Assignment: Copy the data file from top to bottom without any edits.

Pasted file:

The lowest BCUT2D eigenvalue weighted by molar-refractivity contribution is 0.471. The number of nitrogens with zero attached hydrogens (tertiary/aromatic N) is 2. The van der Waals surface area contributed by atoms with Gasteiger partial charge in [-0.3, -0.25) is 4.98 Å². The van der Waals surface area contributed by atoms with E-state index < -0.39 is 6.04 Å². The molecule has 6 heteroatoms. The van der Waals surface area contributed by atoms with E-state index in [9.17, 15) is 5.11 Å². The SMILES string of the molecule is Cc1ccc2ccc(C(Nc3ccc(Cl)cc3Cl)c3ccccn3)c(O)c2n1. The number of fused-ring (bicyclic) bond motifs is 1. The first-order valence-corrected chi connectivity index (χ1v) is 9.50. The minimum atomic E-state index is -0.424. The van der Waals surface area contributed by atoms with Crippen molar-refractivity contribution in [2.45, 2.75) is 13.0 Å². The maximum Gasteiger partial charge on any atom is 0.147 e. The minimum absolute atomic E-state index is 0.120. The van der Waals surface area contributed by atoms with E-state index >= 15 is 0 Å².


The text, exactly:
The lowest BCUT2D eigenvalue weighted by molar-refractivity contribution is 0.471. The number of nitrogens with zero attached hydrogens (tertiary/aromatic N) is 2. The van der Waals surface area contributed by atoms with Gasteiger partial charge in [-0.3, -0.25) is 4.98 Å². The van der Waals surface area contributed by atoms with E-state index < -0.39 is 6.04 Å². The molecule has 6 heteroatoms. The van der Waals surface area contributed by atoms with E-state index in [9.17, 15) is 5.11 Å². The SMILES string of the molecule is Cc1ccc2ccc(C(Nc3ccc(Cl)cc3Cl)c3ccccn3)c(O)c2n1. The number of fused-ring (bicyclic) bond motifs is 1. The first-order valence-corrected chi connectivity index (χ1v) is 9.50. The minimum atomic E-state index is -0.424. The van der Waals surface area contributed by atoms with Crippen molar-refractivity contribution in [2.45, 2.75) is 13.0 Å². The maximum Gasteiger partial charge on any atom is 0.147 e. The minimum absolute atomic E-state index is 0.120. The van der Waals surface area contributed by atoms with E-state index >= 15 is 0 Å².